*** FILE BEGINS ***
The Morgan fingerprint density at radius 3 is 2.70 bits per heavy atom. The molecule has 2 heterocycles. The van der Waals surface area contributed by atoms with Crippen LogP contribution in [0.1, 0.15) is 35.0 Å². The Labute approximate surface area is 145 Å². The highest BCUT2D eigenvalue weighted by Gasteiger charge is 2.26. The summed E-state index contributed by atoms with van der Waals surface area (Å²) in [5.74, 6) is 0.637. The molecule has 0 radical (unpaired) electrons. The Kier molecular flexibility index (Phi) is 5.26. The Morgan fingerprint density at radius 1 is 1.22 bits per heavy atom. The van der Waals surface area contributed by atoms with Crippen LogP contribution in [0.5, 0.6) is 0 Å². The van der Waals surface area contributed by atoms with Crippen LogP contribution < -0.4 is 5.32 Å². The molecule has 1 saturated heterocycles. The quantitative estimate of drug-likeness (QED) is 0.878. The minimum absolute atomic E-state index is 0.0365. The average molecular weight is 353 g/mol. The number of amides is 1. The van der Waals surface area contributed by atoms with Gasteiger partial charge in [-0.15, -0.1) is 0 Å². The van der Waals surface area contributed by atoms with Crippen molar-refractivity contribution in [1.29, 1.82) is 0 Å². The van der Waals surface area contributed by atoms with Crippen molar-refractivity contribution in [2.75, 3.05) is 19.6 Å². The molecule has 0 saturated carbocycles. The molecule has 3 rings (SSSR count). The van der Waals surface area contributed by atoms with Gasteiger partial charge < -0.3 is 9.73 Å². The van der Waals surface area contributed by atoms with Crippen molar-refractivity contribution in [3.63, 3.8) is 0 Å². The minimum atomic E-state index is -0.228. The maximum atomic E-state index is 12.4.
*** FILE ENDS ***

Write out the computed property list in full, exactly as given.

The Morgan fingerprint density at radius 3 is 2.70 bits per heavy atom. The molecule has 2 heterocycles. The van der Waals surface area contributed by atoms with Crippen LogP contribution in [0.1, 0.15) is 35.0 Å². The Labute approximate surface area is 145 Å². The highest BCUT2D eigenvalue weighted by Gasteiger charge is 2.26. The summed E-state index contributed by atoms with van der Waals surface area (Å²) in [5.74, 6) is 0.637. The molecule has 0 radical (unpaired) electrons. The Kier molecular flexibility index (Phi) is 5.26. The Morgan fingerprint density at radius 1 is 1.22 bits per heavy atom. The van der Waals surface area contributed by atoms with Crippen LogP contribution in [0.5, 0.6) is 0 Å². The van der Waals surface area contributed by atoms with Crippen LogP contribution < -0.4 is 5.32 Å². The molecule has 1 saturated heterocycles. The quantitative estimate of drug-likeness (QED) is 0.878. The minimum absolute atomic E-state index is 0.0365. The average molecular weight is 353 g/mol. The number of amides is 1. The van der Waals surface area contributed by atoms with Gasteiger partial charge in [-0.15, -0.1) is 0 Å². The van der Waals surface area contributed by atoms with Crippen molar-refractivity contribution in [1.29, 1.82) is 0 Å². The van der Waals surface area contributed by atoms with Crippen molar-refractivity contribution in [2.75, 3.05) is 19.6 Å². The molecule has 0 saturated carbocycles. The molecule has 3 rings (SSSR count). The van der Waals surface area contributed by atoms with Gasteiger partial charge < -0.3 is 9.73 Å². The van der Waals surface area contributed by atoms with Crippen molar-refractivity contribution in [3.63, 3.8) is 0 Å². The minimum atomic E-state index is -0.228. The maximum atomic E-state index is 12.4.